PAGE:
Economists Gopi Shah Goda and Evan Soltas estimated 500,000 Americans had left the labor force through this June due to Covid.
That led the labor force participation rate to fall by 0.2 percentage points — which may sound small but amounts to about the same share as baby boomers retiring each year, according to the duo, respectively of the Stanford Institute for Economic Policy Research and the Massachusetts Institute of Technology.
Put another way: Long Covid's labor impact translates to an extra year of population aging, Goda said.
For the average person, the work absence from long Covid translates to $9,000 in foregone earnings over a 14-month period — representing an 18% reduction in pay during that time, Goda and Soltas said. In aggregate, the lost labor supply amounts to $62 billion a year — equivalent to half the lost earnings attributable to illnesses like cancer or diabetes.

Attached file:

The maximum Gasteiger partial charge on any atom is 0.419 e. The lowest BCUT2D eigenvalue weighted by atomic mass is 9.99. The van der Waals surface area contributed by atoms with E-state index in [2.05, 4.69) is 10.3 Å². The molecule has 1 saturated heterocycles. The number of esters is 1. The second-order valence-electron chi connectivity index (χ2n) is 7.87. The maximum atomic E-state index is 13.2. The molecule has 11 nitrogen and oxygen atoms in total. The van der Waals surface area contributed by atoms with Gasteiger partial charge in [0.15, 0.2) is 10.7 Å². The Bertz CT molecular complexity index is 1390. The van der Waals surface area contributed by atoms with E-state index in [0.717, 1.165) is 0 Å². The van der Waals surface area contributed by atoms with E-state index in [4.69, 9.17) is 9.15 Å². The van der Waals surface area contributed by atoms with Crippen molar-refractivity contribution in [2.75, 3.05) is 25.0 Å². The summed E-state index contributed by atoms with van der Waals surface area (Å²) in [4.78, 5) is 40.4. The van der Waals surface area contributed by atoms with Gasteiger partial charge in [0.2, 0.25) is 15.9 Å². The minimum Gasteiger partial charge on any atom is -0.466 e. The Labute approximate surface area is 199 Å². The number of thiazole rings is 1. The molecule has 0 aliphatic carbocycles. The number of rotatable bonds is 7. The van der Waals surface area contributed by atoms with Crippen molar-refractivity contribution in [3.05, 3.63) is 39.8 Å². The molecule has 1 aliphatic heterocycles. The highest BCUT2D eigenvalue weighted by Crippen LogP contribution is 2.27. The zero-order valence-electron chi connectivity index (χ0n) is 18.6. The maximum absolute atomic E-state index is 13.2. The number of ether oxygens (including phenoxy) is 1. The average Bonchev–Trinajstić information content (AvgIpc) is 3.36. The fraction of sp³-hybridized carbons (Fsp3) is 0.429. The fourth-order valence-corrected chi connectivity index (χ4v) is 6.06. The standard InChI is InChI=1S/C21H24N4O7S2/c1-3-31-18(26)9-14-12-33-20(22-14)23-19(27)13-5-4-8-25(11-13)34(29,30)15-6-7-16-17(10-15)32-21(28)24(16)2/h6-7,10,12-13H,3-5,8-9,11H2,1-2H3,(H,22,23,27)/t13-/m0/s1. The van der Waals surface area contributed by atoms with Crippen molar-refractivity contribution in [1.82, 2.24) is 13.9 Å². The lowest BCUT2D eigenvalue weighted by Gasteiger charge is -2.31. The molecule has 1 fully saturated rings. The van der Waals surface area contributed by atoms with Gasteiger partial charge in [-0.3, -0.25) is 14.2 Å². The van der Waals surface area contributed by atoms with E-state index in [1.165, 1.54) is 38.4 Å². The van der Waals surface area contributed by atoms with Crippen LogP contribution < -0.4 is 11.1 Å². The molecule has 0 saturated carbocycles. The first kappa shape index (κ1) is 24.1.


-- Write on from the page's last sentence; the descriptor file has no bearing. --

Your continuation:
What's more, foregone pay may complicate a person's ability to afford medical care, especially if coupled with the loss of health insurance through the workplace.
A separate Brookings paper published in October estimated about 420,000 workers aged 16 to 64 years old had likely left the labor force because of long Covid. The authors — Louise Sheiner and Nasiha Salwati — cite a "reasonable" range of 281,000 to 683,000 people, or 0.2% to 0.4% of the U.S. labor force.
About 26% of long-haulers said their illness negatively affected employment or work hours, according to a July report published by the Federal Reserve Bank of Minneapolis. Those with long Covid were 10 percentage points less likely to be employed than individuals without a prior Covid infection, and worked 50% fewer hours, on average, according to Dasom Ham, the report's author.
Return to work can be 'a really frustrating experience'
Outside of these economic models, the labor impact was borne out in numerous CNBC interviews with long Covid patients and doctors who specialize in treating the illness.
Just half of the patients who visit the Mayo Clinic's Covid Activity Rehabilitation Program can work a full-time schedule, said Dr. Greg Vanichkachorn, the program's medical director.